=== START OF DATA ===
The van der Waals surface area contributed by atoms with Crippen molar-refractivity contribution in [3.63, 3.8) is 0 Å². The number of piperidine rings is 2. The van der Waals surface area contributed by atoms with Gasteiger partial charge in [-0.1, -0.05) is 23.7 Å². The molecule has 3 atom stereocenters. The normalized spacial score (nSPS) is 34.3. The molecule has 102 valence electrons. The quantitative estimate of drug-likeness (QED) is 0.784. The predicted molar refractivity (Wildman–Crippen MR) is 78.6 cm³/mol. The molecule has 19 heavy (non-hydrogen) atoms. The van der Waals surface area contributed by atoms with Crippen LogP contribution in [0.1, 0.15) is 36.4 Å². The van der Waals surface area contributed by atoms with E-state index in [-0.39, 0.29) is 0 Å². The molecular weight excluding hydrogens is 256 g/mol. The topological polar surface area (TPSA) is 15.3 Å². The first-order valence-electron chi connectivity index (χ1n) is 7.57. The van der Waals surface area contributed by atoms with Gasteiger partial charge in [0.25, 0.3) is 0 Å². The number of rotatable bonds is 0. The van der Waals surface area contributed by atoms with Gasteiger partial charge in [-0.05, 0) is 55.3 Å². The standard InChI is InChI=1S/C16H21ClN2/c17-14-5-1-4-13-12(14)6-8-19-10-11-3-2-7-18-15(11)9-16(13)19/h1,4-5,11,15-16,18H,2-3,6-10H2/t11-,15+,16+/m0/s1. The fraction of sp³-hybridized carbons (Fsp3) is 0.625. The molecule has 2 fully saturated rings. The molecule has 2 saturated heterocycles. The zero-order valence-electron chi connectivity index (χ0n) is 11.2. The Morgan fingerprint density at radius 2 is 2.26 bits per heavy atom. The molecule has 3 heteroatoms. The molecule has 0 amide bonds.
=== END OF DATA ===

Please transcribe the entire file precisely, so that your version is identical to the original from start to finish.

The van der Waals surface area contributed by atoms with Crippen molar-refractivity contribution in [3.63, 3.8) is 0 Å². The number of piperidine rings is 2. The van der Waals surface area contributed by atoms with Gasteiger partial charge in [-0.1, -0.05) is 23.7 Å². The molecule has 3 atom stereocenters. The normalized spacial score (nSPS) is 34.3. The molecule has 102 valence electrons. The quantitative estimate of drug-likeness (QED) is 0.784. The predicted molar refractivity (Wildman–Crippen MR) is 78.6 cm³/mol. The molecule has 19 heavy (non-hydrogen) atoms. The van der Waals surface area contributed by atoms with Crippen LogP contribution in [0.1, 0.15) is 36.4 Å². The van der Waals surface area contributed by atoms with E-state index in [-0.39, 0.29) is 0 Å². The molecular weight excluding hydrogens is 256 g/mol. The topological polar surface area (TPSA) is 15.3 Å². The first-order valence-electron chi connectivity index (χ1n) is 7.57. The van der Waals surface area contributed by atoms with Gasteiger partial charge in [0.25, 0.3) is 0 Å². The number of rotatable bonds is 0. The van der Waals surface area contributed by atoms with Gasteiger partial charge in [-0.05, 0) is 55.3 Å². The standard InChI is InChI=1S/C16H21ClN2/c17-14-5-1-4-13-12(14)6-8-19-10-11-3-2-7-18-15(11)9-16(13)19/h1,4-5,11,15-16,18H,2-3,6-10H2/t11-,15+,16+/m0/s1. The fraction of sp³-hybridized carbons (Fsp3) is 0.625. The molecule has 2 fully saturated rings. The molecule has 2 saturated heterocycles. The zero-order valence-electron chi connectivity index (χ0n) is 11.2. The Morgan fingerprint density at radius 2 is 2.26 bits per heavy atom. The molecule has 3 heteroatoms. The molecule has 0 amide bonds.